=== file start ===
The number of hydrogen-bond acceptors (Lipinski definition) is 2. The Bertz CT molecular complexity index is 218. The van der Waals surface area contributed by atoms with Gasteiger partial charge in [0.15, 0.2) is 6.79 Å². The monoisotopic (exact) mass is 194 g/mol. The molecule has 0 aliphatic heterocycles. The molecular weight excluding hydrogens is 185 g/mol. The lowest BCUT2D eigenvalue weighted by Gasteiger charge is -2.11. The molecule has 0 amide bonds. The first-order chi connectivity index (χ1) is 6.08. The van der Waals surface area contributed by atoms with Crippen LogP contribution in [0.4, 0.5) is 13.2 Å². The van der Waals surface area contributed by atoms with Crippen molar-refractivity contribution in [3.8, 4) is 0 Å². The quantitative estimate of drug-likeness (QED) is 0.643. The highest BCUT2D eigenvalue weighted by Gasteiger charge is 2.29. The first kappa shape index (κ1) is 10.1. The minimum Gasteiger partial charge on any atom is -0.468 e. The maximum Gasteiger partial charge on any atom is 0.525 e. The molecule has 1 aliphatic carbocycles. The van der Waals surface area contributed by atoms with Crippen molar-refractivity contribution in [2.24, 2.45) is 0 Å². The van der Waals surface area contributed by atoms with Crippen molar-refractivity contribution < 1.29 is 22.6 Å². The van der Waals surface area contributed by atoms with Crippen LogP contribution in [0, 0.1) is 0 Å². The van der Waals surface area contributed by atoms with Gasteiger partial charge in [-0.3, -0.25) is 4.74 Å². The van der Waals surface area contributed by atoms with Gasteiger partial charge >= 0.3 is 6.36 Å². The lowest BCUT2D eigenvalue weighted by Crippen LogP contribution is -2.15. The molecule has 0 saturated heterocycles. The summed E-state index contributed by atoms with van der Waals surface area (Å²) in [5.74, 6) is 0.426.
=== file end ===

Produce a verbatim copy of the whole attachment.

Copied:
The number of hydrogen-bond acceptors (Lipinski definition) is 2. The Bertz CT molecular complexity index is 218. The van der Waals surface area contributed by atoms with Gasteiger partial charge in [0.15, 0.2) is 6.79 Å². The monoisotopic (exact) mass is 194 g/mol. The molecule has 0 aliphatic heterocycles. The molecular weight excluding hydrogens is 185 g/mol. The lowest BCUT2D eigenvalue weighted by Gasteiger charge is -2.11. The molecule has 0 amide bonds. The first-order chi connectivity index (χ1) is 6.08. The van der Waals surface area contributed by atoms with Crippen LogP contribution in [0.4, 0.5) is 13.2 Å². The van der Waals surface area contributed by atoms with Crippen molar-refractivity contribution in [3.8, 4) is 0 Å². The quantitative estimate of drug-likeness (QED) is 0.643. The highest BCUT2D eigenvalue weighted by Gasteiger charge is 2.29. The first kappa shape index (κ1) is 10.1. The minimum Gasteiger partial charge on any atom is -0.468 e. The maximum Gasteiger partial charge on any atom is 0.525 e. The molecule has 1 aliphatic carbocycles. The van der Waals surface area contributed by atoms with Crippen molar-refractivity contribution in [2.24, 2.45) is 0 Å². The van der Waals surface area contributed by atoms with Crippen molar-refractivity contribution < 1.29 is 22.6 Å². The van der Waals surface area contributed by atoms with Crippen LogP contribution in [0, 0.1) is 0 Å². The van der Waals surface area contributed by atoms with Gasteiger partial charge in [-0.3, -0.25) is 4.74 Å². The van der Waals surface area contributed by atoms with Gasteiger partial charge >= 0.3 is 6.36 Å². The lowest BCUT2D eigenvalue weighted by Crippen LogP contribution is -2.15. The molecule has 0 saturated heterocycles. The summed E-state index contributed by atoms with van der Waals surface area (Å²) in [5.74, 6) is 0.426.